Nymphaea odorata

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Nymphaea odorata
White Flower.jpg
Scientific classification
Kingdom: Plantae
(unranked): Angiosperms
Order: Nymphaeales
Family: Nymphaeaceae
Genus: Nymphaea
Species: N. odorata
Binomial name
Nymphea odorata
Aiton

Nymphaea odorata, also known as the Fragrant Water Lily and Beaver Root, is an aquatic plant belonging to the genus Nymphaea. It can commonly be found in shallow lakes, ponds, and permanent slow moving waters throughout North America where it ranges from Central America to northern Canada.

A cultivated Nymphaea odorata

Description[edit]

This plant is rooted from a branched rhizomes which gives rise to long petioles which terminate in smooth floating leaves. Since the leaves are subject to tearing by water and waves, they are round with a waxy upper coating that is water-repellent.[1] The flowers also float. They are radially symmetric with prominent yellow stamens and many white petals. The flowers open each day and close again each night and are very fragrant. Once the flowers are pollinated, the developing fruit is pulled back under water for maturation.[2]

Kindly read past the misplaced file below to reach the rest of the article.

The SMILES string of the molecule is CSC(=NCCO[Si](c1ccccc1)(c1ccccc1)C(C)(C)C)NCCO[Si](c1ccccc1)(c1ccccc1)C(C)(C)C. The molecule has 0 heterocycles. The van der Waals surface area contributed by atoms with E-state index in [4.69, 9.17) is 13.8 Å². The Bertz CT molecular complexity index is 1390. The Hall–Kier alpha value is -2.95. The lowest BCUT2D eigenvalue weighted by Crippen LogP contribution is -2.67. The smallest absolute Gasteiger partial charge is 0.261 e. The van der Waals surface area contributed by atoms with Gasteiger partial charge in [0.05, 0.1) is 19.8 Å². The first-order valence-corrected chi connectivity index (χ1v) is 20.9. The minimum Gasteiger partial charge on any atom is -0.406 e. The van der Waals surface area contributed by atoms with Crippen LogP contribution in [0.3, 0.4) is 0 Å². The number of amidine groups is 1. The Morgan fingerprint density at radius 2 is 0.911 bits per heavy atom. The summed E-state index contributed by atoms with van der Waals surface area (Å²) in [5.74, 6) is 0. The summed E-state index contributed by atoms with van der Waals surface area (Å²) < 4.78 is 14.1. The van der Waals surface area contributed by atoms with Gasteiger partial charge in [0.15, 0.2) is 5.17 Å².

Plant systematists often use it as a typical member of Nymphaeaceae, which (other than Amborella) is the most basal of the flowering plants.[3]

It is cultivated in aquatic gardens as an ornamental plant. It is invasive and weedy on the west coast of North America.

Subspecies[edit]

Chemistry[edit]

The lignans nymphaeoside A and icariside E, and the flavonols kaempferol 3-O-alpha-l-rhamnopyranoside (afzelin), quercetin 3-O-alpha-l-rhamnopyranoside (quercitrin), myricetin 3-O-alpha-l-rhamnopyranoside (myricitrin), quercetin 3-O-(6'-O-acetyl)-beta-d-galactopyranoside, myricetin 3-O-beta-d-galactopyranoside and myricetin 3-O-(6'-O-acetyl)-beta-d-galactopyranoside can be found in N. odorata.[4]

References[edit]

  1. ^ Sculthorpe, C. D. (1967). The Biology of Aquatic Vascular Plants. Reprinted 1985 Edward Arnold, by London.
  2. ^ Keddy, P.A. 2010. Wetland Ecology: Principles and Conservation (2nd edition). Cambridge University Press, Cambridge, UK. 497 p.
  3. ^ Judd, W. S., C. S. Campbell, E.A. Kellogg, P. F. Stevens, and M. J. Donoghue. 2002. Plant Systematics: A Phylogenetic Approach. 2nd edn. Sunderland: Sinauer.
  4. ^ Zhang, Z; Elsohly, HN; Li, XC; Khan, SI; Broedel Jr, SE; Raulli, RE; Cihlar, RL; Burandt, C; Walker, LA (2003). "Phenolic compounds from Nymphaea odorata". Journal of natural products 66 (4): 548–50. doi:10.1021/np020442j. PMID 12713413. 

External links[edit]